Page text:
A week-long festival, "One Mic: Hip-Hop Culture Worldwide," will feature MCing, DJing, B-Boying and more. The National Symphony will even get in the act, performing with the rapper Nas.
And you thought the Kennedy Center didn’t have game.
On a more traditional front, Washington’s premiere culture palace will offer the International Theater Festival 2014, with such productions as “A Midsummer Night’s Dream” by the Bristol Old Vic from England and South Africa’s Handspring Puppet Company. Companies from Scotland, France, Israel, China and Mexico will participate.
The center will also offer what is billed as the “first major revival since the production’s original 1997 Broadway run” of Henry Krieger and Bill Russell’s “Side Show.”
Washington National Opera, in its first season planned by new artistic director Francesca Zambello, will take note of the 2013 bicentennials of Verdi and Wagner with productions of “La Forza del destino” and “Tristan und Isolde” (with Deborah Voigt).
The East Coast premiere of Jake Heggie’s “Moby-Dick” is also on the schedule, part of the company's renewed commitment to American works. That commitment will be frint-and-center- during the winter season, which includes “The Lion, The Unicorn, and Me,” a family opera by Broadway composer Jeanine Tesori ("Caroline, or Change"), and freshly commissioned 20-minute operas by emerging composers and librettists.
Rounding out the opera season are what Zambello described as "two life-affirming comedies" -- Mozart’s “The Magic Flute” and Donizetti’s “The Elixir of Love.”
(There will be a free preview of the WNO season on May 15 at the center.)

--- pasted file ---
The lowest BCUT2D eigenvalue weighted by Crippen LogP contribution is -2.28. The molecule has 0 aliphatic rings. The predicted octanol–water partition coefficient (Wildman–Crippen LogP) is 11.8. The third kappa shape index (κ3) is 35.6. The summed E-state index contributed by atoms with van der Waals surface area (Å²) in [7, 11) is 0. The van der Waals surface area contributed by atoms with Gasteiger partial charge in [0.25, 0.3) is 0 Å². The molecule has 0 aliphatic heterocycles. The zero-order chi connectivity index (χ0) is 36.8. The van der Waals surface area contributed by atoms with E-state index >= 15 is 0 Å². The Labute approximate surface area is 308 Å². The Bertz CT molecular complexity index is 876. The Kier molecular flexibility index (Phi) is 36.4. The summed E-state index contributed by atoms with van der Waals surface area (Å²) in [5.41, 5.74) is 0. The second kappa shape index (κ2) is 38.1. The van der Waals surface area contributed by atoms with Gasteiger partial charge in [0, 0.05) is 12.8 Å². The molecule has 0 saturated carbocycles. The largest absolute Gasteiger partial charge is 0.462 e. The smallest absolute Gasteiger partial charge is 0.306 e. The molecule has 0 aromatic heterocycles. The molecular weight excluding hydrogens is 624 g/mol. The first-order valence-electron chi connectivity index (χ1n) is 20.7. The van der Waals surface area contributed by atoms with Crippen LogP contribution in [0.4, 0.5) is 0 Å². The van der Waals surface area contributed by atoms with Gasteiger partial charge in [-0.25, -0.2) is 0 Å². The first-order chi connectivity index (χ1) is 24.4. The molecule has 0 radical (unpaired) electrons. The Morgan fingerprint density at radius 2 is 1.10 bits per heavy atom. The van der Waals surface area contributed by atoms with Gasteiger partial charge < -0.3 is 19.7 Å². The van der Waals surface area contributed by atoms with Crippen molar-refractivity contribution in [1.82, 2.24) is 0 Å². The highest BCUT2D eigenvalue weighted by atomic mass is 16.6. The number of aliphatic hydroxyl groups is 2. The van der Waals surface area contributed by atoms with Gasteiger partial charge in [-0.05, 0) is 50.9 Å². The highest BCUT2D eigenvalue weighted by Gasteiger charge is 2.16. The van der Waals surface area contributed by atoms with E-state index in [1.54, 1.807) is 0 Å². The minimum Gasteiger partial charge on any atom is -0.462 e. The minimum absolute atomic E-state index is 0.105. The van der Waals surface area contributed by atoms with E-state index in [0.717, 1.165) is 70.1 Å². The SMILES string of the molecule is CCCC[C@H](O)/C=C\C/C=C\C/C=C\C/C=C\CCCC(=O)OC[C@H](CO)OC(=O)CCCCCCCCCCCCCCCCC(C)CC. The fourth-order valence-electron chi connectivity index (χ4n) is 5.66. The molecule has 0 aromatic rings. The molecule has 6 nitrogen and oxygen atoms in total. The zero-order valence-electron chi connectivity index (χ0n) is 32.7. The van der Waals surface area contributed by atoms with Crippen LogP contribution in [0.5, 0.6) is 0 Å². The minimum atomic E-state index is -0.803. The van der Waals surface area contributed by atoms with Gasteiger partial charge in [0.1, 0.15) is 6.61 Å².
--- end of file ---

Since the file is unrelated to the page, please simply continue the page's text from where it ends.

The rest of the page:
Speaking of opera, National Symphony Orchestra music director Christoph Eschenbach will give a nod to Wagner with Act 3 of “Parsifal” (featuring Thomas Hampson). Strauss will also be saluted -- 2014 marks the 150th anniversary of his birth -- with a concert version of “Der Rosenkavalier” (with Renee Fleming -- one performance only) and excerpts from “Salome” and “Elektra.”
Among other NSO highlights is the orchestra's first performance of Hindemith's "When lilacs last in the dooryard bloom'd," a major and neglected work based on Walt Whitman's poem about the death of Lincoln.
A multimedia piece by Roger Reynolds, “george WASHINGTON,” co-commissioned by the NSO, will also be performed. The NSO’s guest artist list includes the likes of Yo-Yo Ma, Joshua Bell, Mark Elder, Rafael Frühbeck de Burgos and Matthias Goerne.
Dance fans will find the Bolshoi Ballet, Mariinsky Ballet, American Ballet Theatre, New Adventures (performing “Matthew Bourne’s Sleeping Beauty”), and more.
Renee Fleming will preside over a mini-fest of vocal recitals, master classes and seminars addressing “six distinct styles of American singing.” She will be joined by Lawrence Brownlee, Kim Burrell and others.
This marks the final season planned by Kennedy Center president Michael Kaiser, whose decade-plus tenure has been a major boon to the institution and to the region's cultural life.